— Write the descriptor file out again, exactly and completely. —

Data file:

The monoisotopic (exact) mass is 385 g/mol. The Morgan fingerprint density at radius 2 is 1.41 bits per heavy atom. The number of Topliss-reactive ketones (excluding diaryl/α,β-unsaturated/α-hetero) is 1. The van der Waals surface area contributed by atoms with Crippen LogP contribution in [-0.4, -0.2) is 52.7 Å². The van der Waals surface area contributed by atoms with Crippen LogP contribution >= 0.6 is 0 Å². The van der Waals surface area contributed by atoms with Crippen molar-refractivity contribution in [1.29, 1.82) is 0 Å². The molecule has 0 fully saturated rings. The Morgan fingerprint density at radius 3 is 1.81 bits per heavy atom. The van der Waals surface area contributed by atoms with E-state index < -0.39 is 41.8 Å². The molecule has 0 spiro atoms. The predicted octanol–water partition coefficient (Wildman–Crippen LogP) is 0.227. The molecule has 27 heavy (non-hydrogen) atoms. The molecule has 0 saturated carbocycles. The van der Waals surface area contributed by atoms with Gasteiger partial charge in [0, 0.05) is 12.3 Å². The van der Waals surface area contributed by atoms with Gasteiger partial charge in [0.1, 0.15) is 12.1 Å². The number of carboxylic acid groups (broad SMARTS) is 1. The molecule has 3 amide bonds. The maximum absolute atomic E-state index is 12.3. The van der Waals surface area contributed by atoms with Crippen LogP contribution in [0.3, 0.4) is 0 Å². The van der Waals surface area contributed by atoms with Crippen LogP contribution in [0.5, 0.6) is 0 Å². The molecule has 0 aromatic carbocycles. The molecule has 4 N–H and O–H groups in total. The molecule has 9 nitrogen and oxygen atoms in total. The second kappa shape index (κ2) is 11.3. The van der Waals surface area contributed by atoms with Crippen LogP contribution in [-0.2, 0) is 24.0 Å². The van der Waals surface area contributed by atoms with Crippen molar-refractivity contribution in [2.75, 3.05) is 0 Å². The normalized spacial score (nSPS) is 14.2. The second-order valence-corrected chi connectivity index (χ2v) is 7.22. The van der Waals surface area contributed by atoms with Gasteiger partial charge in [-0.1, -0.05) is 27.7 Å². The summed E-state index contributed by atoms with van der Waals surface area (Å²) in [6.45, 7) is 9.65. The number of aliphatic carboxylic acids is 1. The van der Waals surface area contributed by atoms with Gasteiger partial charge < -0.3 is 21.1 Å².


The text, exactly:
The monoisotopic (exact) mass is 385 g/mol. The Morgan fingerprint density at radius 2 is 1.41 bits per heavy atom. The number of Topliss-reactive ketones (excluding diaryl/α,β-unsaturated/α-hetero) is 1. The van der Waals surface area contributed by atoms with Crippen LogP contribution in [-0.4, -0.2) is 52.7 Å². The van der Waals surface area contributed by atoms with Crippen LogP contribution >= 0.6 is 0 Å². The van der Waals surface area contributed by atoms with Crippen molar-refractivity contribution in [1.29, 1.82) is 0 Å². The molecule has 0 fully saturated rings. The Morgan fingerprint density at radius 3 is 1.81 bits per heavy atom. The van der Waals surface area contributed by atoms with E-state index < -0.39 is 41.8 Å². The molecule has 0 spiro atoms. The predicted octanol–water partition coefficient (Wildman–Crippen LogP) is 0.227. The molecule has 27 heavy (non-hydrogen) atoms. The molecule has 0 saturated carbocycles. The van der Waals surface area contributed by atoms with Gasteiger partial charge in [0, 0.05) is 12.3 Å². The van der Waals surface area contributed by atoms with Gasteiger partial charge in [0.1, 0.15) is 12.1 Å². The number of carboxylic acid groups (broad SMARTS) is 1. The molecule has 3 amide bonds. The maximum absolute atomic E-state index is 12.3. The van der Waals surface area contributed by atoms with Crippen LogP contribution in [0.3, 0.4) is 0 Å². The van der Waals surface area contributed by atoms with Crippen LogP contribution in [0.5, 0.6) is 0 Å². The molecule has 0 aromatic carbocycles. The molecule has 4 N–H and O–H groups in total. The molecule has 9 nitrogen and oxygen atoms in total. The second kappa shape index (κ2) is 11.3. The van der Waals surface area contributed by atoms with Crippen LogP contribution in [-0.2, 0) is 24.0 Å². The van der Waals surface area contributed by atoms with Crippen molar-refractivity contribution in [2.75, 3.05) is 0 Å². The normalized spacial score (nSPS) is 14.2. The second-order valence-corrected chi connectivity index (χ2v) is 7.22. The van der Waals surface area contributed by atoms with Gasteiger partial charge in [-0.1, -0.05) is 27.7 Å². The summed E-state index contributed by atoms with van der Waals surface area (Å²) in [6.45, 7) is 9.65. The number of aliphatic carboxylic acids is 1. The van der Waals surface area contributed by atoms with Gasteiger partial charge < -0.3 is 21.1 Å².